formula
,

where yi was the percent cover of a microhabitat or vegetation type at observation i, α was the population mean percent cover of a microhabitat or vegetation type, ηj was the deviation of the mean percent cover for snake j from the population mean, and σ was the residual variation among observations. Values of ηj were distributed as Normal(mean = 0, SD = σind), and accounted for correlation of observations within individual snakes. Priors for this model were α ∼ Uniform(0, 100), σ ∼ Uniform(0, 50), and σind ∼ Uniform(0, 20).

We described the proportion of giant gartersnake locations in terrestrial vs. aquatic habitats using a hierarchical Bernoulli model. We estimated the probability of an average individual female giant gartersnake being in the terrestrial environment using a hierarchical Bernoulli model as follows:

formula
,
formula
,

where yi was the habitat type (1 = terrestrial, 0 = aquatic; Data S1, Supplemental Material) at observation i, pi was the probability that observation i would be of a snake in the terrestrial environment, α was the logit-scale intercept for the population average probability, and ηj ∼ Normal(0, σind) was the logit-scale random intercept for snake j. We used an uninformative (on the probability scale; Lunn et al. 2013) Normal(0, 1.648) prior for α, and gave σind an uninformative Uniform(0, 5) prior.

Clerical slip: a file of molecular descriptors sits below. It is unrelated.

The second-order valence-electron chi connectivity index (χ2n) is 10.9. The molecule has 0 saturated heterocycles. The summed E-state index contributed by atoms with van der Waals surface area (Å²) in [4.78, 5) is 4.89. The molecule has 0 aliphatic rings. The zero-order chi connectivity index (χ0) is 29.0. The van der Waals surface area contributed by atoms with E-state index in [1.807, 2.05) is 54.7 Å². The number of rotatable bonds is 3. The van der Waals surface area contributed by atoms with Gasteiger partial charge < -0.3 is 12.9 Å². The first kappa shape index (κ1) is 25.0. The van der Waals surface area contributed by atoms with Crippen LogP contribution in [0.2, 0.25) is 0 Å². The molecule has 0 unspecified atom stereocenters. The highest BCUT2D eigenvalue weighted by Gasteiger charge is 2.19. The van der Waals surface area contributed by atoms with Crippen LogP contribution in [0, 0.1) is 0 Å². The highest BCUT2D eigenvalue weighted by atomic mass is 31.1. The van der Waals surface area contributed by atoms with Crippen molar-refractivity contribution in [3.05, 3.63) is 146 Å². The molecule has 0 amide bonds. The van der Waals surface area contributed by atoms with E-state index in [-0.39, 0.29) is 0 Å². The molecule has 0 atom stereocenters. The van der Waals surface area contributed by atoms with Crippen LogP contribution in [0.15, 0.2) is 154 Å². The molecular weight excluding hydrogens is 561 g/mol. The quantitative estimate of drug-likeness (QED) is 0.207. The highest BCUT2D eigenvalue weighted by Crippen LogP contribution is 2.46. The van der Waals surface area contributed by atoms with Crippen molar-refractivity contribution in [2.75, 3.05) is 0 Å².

We expanded the above Bernoulli model to estimate differences in the probability of activity in terrestrial and aquatic environments. This model took the form

formula
,
formula
,

where yi (1 = active, 0 = inactive; Data S1, Supplemental Material) was the observed activity status of the snake at observation i, pi was the probability that observation i was of a snake engaging in activity (moving, foraging, mating, etc.), α was the logit-scale intercept for the population average probability of activity, βj ∼ Normal(μβ, σβ) was the individual-specific effect of location xi (1 = terrestrial, 0 = aquatic) on the probability of being active, and ηj ∼ Normal(0, σind) was the logit-scale random intercept for snake j. Priors for this model were selected to be uninformative, with priors for α and μβ specified as Normal(0, 1.648), and priors for σind and σβ specified as Uniform(0, 5). From this model, we calculated the probability of activity by an average adult female giant gartersnake in terrestrial and aquatic environments, and calculated the odds ratio for activity in the aquatic environment relative to the terrestrial environment as . We used a posterior predictive check for goodness-of-fit of an aggregated (binomial) version of this model based on counts using a χ2 discrepancy measure, and derived ĉ and a Bayesian P-value from the χ2 discrepancy measures (Kéry and Royle 2016).